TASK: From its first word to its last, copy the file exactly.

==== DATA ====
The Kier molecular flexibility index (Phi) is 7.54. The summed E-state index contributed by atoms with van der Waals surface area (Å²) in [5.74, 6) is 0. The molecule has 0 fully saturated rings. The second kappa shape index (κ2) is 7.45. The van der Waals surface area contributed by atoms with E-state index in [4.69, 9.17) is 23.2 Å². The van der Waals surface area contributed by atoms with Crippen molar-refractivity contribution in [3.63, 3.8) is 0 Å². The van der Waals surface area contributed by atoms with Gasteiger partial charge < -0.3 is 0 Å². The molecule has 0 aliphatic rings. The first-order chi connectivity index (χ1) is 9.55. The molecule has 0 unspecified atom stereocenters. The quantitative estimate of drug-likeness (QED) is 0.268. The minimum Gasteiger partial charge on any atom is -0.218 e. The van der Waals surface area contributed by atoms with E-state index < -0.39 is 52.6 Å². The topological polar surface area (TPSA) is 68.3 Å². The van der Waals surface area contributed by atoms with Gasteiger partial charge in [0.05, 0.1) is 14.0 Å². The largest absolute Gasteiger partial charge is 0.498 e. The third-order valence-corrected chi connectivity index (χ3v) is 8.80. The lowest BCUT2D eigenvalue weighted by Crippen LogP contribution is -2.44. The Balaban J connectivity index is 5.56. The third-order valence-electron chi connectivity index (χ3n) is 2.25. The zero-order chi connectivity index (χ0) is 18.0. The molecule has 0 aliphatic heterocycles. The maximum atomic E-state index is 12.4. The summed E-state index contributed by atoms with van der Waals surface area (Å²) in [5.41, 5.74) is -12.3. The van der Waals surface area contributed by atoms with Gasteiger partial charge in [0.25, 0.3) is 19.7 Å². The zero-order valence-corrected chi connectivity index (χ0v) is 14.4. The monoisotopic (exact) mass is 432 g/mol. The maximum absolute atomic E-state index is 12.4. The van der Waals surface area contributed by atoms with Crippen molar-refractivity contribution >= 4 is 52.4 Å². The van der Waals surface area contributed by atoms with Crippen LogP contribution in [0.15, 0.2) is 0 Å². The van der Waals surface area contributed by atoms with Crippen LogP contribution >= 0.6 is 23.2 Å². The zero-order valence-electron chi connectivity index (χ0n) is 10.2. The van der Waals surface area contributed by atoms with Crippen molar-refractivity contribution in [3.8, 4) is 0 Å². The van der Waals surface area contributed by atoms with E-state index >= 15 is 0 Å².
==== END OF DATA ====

The Kier molecular flexibility index (Phi) is 7.54. The summed E-state index contributed by atoms with van der Waals surface area (Å²) in [5.74, 6) is 0. The molecule has 0 fully saturated rings. The second kappa shape index (κ2) is 7.45. The van der Waals surface area contributed by atoms with E-state index in [4.69, 9.17) is 23.2 Å². The van der Waals surface area contributed by atoms with Crippen molar-refractivity contribution in [3.63, 3.8) is 0 Å². The van der Waals surface area contributed by atoms with Gasteiger partial charge < -0.3 is 0 Å². The molecule has 0 aliphatic rings. The first-order chi connectivity index (χ1) is 9.55. The molecule has 0 unspecified atom stereocenters. The quantitative estimate of drug-likeness (QED) is 0.268. The minimum Gasteiger partial charge on any atom is -0.218 e. The van der Waals surface area contributed by atoms with E-state index < -0.39 is 52.6 Å². The topological polar surface area (TPSA) is 68.3 Å². The van der Waals surface area contributed by atoms with Gasteiger partial charge in [0.05, 0.1) is 14.0 Å². The largest absolute Gasteiger partial charge is 0.498 e. The third-order valence-corrected chi connectivity index (χ3v) is 8.80. The lowest BCUT2D eigenvalue weighted by Crippen LogP contribution is -2.44. The Balaban J connectivity index is 5.56. The third-order valence-electron chi connectivity index (χ3n) is 2.25. The zero-order chi connectivity index (χ0) is 18.0. The molecule has 0 aliphatic heterocycles. The maximum atomic E-state index is 12.4. The summed E-state index contributed by atoms with van der Waals surface area (Å²) in [5.41, 5.74) is -12.3. The van der Waals surface area contributed by atoms with Gasteiger partial charge in [0.25, 0.3) is 19.7 Å². The zero-order valence-corrected chi connectivity index (χ0v) is 14.4. The monoisotopic (exact) mass is 432 g/mol. The maximum absolute atomic E-state index is 12.4. The van der Waals surface area contributed by atoms with Crippen molar-refractivity contribution >= 4 is 52.4 Å². The van der Waals surface area contributed by atoms with Crippen LogP contribution in [0.15, 0.2) is 0 Å². The van der Waals surface area contributed by atoms with Crippen LogP contribution >= 0.6 is 23.2 Å². The zero-order valence-electron chi connectivity index (χ0n) is 10.2. The van der Waals surface area contributed by atoms with Crippen molar-refractivity contribution in [3.8, 4) is 0 Å². The van der Waals surface area contributed by atoms with E-state index >= 15 is 0 Å².